When considering which aspect of the Southampton game is worthy of the description “Worst Thing About It,” there is a dispiritingly large surfeit of options.
You will have your own personal favourite, but I have to plump for everything beforehand indicating a Sunderland victory.
At the final whistle, it was hard to remember that I had actually been looking forward to it.
Sunderland’s previous two games had delivered good performances and clean sheets.
Southampton had lost six of their last seven league games and been walloped at home by Arsenal in the FA Cup.
They had the supposed distraction of this Sunday’s League Cup final and injuries compelled them to give only a third Premier League start to a centre-back, Jack Stephens.
Much good this did Sunderland. Granted there was an encouraging opening 20 minutes and the all-important first goal was punched into the net. But it will take rather more than that to exonerate the return to sloppiness, toothlessness and a startling inability to concentrate.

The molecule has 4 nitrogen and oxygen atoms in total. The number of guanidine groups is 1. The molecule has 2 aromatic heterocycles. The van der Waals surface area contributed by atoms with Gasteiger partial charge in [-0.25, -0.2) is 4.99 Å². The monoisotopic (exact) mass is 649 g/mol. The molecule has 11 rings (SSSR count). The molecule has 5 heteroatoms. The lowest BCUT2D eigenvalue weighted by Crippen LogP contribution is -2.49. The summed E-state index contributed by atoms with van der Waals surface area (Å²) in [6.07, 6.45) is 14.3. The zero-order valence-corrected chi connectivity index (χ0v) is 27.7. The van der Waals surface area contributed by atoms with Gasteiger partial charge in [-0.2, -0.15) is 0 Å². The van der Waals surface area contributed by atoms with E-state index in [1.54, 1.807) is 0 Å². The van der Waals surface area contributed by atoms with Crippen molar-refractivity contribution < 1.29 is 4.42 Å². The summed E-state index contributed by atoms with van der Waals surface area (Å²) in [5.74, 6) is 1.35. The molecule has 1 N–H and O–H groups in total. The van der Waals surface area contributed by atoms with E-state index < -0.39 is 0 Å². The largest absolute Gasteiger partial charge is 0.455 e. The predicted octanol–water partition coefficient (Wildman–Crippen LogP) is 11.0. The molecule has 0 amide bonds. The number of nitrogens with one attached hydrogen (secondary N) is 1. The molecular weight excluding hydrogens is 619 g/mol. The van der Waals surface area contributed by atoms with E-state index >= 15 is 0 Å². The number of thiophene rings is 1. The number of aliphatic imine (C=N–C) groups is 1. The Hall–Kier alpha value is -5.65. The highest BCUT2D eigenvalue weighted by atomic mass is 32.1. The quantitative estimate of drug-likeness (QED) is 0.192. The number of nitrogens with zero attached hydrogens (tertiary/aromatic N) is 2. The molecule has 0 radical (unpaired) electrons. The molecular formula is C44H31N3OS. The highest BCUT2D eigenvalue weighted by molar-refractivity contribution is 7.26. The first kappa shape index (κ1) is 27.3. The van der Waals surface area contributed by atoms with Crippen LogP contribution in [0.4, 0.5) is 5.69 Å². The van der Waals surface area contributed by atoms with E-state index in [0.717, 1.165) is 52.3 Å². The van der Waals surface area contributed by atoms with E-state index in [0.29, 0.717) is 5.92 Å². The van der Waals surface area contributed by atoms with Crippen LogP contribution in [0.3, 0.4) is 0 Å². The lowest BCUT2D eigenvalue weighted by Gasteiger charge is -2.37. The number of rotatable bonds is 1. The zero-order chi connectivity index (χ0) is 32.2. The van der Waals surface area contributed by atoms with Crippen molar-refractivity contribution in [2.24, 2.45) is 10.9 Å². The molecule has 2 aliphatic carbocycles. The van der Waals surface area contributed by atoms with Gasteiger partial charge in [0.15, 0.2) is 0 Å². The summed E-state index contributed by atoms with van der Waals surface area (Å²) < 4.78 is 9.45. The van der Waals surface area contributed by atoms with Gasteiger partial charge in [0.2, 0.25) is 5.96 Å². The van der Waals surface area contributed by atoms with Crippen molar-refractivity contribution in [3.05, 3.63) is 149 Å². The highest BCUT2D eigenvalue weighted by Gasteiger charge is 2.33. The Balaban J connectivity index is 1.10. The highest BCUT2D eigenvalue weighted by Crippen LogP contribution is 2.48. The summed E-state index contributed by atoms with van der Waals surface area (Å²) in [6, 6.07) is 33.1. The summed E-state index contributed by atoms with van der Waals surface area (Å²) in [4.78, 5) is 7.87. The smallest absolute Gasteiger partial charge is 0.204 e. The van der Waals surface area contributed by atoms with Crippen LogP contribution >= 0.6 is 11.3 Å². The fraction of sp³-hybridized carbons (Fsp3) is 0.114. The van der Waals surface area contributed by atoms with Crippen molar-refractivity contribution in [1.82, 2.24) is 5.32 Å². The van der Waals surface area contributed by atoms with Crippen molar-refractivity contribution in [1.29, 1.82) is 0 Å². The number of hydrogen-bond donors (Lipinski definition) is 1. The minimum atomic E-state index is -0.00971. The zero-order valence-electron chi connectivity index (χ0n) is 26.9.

The music at half-time is still too loud, the club persists with starving the paying customer of information by not showing replays of opposition goals or naming the scorer (we want to know as much as the people watching for free on dodgy online feeds in pubs).
It was chucking it down, freezing and I forgot to take my flask. My feet hurt too (when I embark upon a moan I leave no stone unturned).
But it was the crushing of fragile and incipient optimism that was worst of all. Beneath the stand before the game I saw Keith (you know – Keith) and he smilingly predicted a 3-0 win.
With the 90 minutes up I consoled myself with the prospect of mocking him.
I was particularly looking forward to sarcastically mentioning that he had foretold the correct scoreline. A minute later the fourth one went in and I was denied even that feeble pleasure.
Oh well. It could have been worse. Swansea’s win on Sunday was the only victory for any of the strugglers. Sunderland were two points from safety on Saturday morning and that remains the case now.
If nothing else, the last three games have reinforced the point that anything can happen; always the last bastion of hope in football.
But we struggle to find levity. Deprived of any other fun at present, I suggest you all join me in ridiculing and bullying Keith when you next see him. It’s all his fault.